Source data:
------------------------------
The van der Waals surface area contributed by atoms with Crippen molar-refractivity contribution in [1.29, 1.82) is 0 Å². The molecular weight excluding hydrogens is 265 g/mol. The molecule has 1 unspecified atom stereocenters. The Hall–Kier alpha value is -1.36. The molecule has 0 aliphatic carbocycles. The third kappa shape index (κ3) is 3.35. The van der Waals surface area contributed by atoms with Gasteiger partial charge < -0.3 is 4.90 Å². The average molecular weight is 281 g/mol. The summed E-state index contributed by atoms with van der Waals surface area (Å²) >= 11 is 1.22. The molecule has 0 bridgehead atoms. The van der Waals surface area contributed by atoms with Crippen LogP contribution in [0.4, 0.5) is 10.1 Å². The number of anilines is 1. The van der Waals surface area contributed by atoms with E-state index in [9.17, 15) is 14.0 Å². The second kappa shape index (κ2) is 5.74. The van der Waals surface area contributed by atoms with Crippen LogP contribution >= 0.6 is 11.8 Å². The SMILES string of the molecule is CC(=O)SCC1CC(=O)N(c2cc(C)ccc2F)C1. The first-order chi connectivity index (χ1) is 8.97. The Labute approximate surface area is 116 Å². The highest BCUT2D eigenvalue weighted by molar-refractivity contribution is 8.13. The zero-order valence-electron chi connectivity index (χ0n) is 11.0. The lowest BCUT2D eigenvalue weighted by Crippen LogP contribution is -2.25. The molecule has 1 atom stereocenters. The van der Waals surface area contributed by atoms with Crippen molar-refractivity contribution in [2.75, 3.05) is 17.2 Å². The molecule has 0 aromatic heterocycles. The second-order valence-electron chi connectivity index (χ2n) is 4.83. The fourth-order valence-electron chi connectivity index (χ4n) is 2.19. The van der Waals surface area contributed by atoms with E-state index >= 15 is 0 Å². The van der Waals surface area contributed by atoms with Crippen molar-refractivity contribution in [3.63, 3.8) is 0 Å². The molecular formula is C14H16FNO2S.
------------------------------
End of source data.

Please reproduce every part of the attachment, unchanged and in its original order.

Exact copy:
The van der Waals surface area contributed by atoms with Crippen molar-refractivity contribution in [1.29, 1.82) is 0 Å². The molecular weight excluding hydrogens is 265 g/mol. The molecule has 1 unspecified atom stereocenters. The Hall–Kier alpha value is -1.36. The molecule has 0 aliphatic carbocycles. The third kappa shape index (κ3) is 3.35. The van der Waals surface area contributed by atoms with Gasteiger partial charge < -0.3 is 4.90 Å². The average molecular weight is 281 g/mol. The summed E-state index contributed by atoms with van der Waals surface area (Å²) >= 11 is 1.22. The molecule has 0 bridgehead atoms. The van der Waals surface area contributed by atoms with Crippen LogP contribution in [0.4, 0.5) is 10.1 Å². The number of anilines is 1. The van der Waals surface area contributed by atoms with E-state index in [9.17, 15) is 14.0 Å². The second kappa shape index (κ2) is 5.74. The van der Waals surface area contributed by atoms with Crippen LogP contribution >= 0.6 is 11.8 Å². The SMILES string of the molecule is CC(=O)SCC1CC(=O)N(c2cc(C)ccc2F)C1. The first-order chi connectivity index (χ1) is 8.97. The Labute approximate surface area is 116 Å². The highest BCUT2D eigenvalue weighted by molar-refractivity contribution is 8.13. The zero-order valence-electron chi connectivity index (χ0n) is 11.0. The lowest BCUT2D eigenvalue weighted by Crippen LogP contribution is -2.25. The molecule has 1 atom stereocenters. The van der Waals surface area contributed by atoms with Crippen molar-refractivity contribution in [2.75, 3.05) is 17.2 Å². The molecule has 0 aromatic heterocycles. The second-order valence-electron chi connectivity index (χ2n) is 4.83. The fourth-order valence-electron chi connectivity index (χ4n) is 2.19. The van der Waals surface area contributed by atoms with E-state index >= 15 is 0 Å². The van der Waals surface area contributed by atoms with Crippen molar-refractivity contribution in [3.63, 3.8) is 0 Å². The molecular formula is C14H16FNO2S.